I hadn’t planned on getting an awning for the side of the van. For some reason, I mistakenly thought they all cost around $2000. I figured we’d just get one of those pop-up canopies, and put it next to the van when we stopped. But then I got word that a coworker’s brother might be selling one, so I decided to see what price he had in mind.
I’m really glad I did! He had a nearly new ARB 2500 Touring, which retails for around $350. It’s 8′ x 8′, and comes in a soft pouch that attaches to the top of the van. Included in the sale was the matching screen house, which retails for another $220. All this for the bargain price of $300!
ARB seems to be the leading manufacturer of a variety of canopies, and this seems very well built. It has a long aluminum frame that has channels for specially designed bolts to slide into. That’s really the only hardware it comes with. ARB realizes that the configurations to mount this to your roof are nearly endless, so their website has a couple of suggestions for accessories you can get. Plus, consulting “YouTube University” is always helpful.
I knew that I had to somehow tie this in with my existing Yakima roof system. I settled on these very beefy “L” brackets from ARB. They were $22 each, and I needed two (Amazon). I also realized that I was going to need yet another crossbar, this one near the side doors. Luckily, I still had a pair of used rain gutter risers from the purchase I made for the wind deflector. I purchased a pair of 66″ Yakima crossbars from REI (normally $100, but my REI dividend covered it. Love REI).
First, I attached the L brackets to the frame, using the existing hardware. I left them loose to slide them to fit.
The next thing was to drill three holes each in the two crossbars it would be hanging from. I wasn’t a big fan of doing that, but the alternative was using something like a hose clamp.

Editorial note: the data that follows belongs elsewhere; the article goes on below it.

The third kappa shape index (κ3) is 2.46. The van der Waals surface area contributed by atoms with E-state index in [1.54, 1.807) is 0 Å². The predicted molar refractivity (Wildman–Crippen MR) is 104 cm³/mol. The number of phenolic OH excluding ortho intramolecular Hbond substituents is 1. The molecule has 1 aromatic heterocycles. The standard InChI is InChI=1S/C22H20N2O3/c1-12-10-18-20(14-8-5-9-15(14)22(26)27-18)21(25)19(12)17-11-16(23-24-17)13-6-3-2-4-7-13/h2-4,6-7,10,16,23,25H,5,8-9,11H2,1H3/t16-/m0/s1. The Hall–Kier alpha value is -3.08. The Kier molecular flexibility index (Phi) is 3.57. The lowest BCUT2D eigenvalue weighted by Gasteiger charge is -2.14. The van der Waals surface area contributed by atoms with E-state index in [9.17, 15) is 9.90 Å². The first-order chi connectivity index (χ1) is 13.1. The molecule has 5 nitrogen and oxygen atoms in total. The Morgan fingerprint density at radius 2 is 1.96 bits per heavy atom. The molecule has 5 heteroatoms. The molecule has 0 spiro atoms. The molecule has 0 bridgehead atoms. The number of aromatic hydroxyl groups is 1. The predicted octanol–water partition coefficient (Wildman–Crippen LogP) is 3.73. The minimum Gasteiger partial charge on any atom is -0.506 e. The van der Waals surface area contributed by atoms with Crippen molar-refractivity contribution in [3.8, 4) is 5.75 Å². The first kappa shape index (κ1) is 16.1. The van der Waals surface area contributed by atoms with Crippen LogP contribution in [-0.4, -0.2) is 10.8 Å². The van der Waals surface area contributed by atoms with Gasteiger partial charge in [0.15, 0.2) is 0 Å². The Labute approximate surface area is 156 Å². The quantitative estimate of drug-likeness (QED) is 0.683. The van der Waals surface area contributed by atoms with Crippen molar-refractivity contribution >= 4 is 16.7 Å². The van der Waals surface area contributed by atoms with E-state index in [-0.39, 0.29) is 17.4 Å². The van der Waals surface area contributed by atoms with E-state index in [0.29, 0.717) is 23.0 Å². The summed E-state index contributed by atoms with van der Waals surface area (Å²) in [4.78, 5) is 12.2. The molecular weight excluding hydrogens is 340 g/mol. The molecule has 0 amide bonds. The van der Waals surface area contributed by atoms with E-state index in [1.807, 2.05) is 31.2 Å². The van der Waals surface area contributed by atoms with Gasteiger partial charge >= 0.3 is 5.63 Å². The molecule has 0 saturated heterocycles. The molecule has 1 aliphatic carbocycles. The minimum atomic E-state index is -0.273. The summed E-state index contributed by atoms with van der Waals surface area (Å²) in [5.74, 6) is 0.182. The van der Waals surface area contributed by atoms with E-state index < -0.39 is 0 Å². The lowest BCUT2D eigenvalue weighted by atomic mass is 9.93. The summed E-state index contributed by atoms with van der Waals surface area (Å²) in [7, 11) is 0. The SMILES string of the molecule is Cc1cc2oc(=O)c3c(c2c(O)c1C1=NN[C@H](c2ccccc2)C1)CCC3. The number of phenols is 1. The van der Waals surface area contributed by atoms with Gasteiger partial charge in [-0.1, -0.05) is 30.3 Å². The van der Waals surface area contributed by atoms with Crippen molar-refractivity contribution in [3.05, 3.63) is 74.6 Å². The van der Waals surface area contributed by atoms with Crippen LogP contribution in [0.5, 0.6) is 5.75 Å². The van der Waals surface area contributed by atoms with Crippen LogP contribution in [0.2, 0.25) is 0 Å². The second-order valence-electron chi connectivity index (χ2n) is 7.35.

Charisse and I took the whole assembly outside, and bolted it to the underside of the crossbars. It looked great, but…, it sure was sticking out there a lot. There was a fairly wide gap between the roof of the van and the awning frame. At first, I didn’t think there was much I could do, because the L brackets were already tight up to the risers. But the more I looked at the L brackets, I realized they were so beefy, I could get away with hacking off a good 2-3″. This would move the whole assembly closer to the van. Where’s my saw?
So, back onto the van it went. MUCH better.
Now, it was time to play around with this thing. I will say that it is a lot easier to set this up with two people, only taking about two minutes to get the awning into place. With one person, it is incredibly awkward, but still doable. The screen house uses a clever channel system to attach to the front and back, with C clips and stakes to hold the rest into place. It seems very secure once it’s all staked. And there you have it!
Post script: You may have noticed that the entire assembly is positioned to cover the side “barn doors”. This was because we had this idea that maybe, with the screen up and keeping the bugs away, we could leave the doors open at night. It turns out the screen zipper doesn’t line up at all with the door. Plus the open doors really intrude into the awning space. So I will be repositioning the entire thing aft about 3 feet.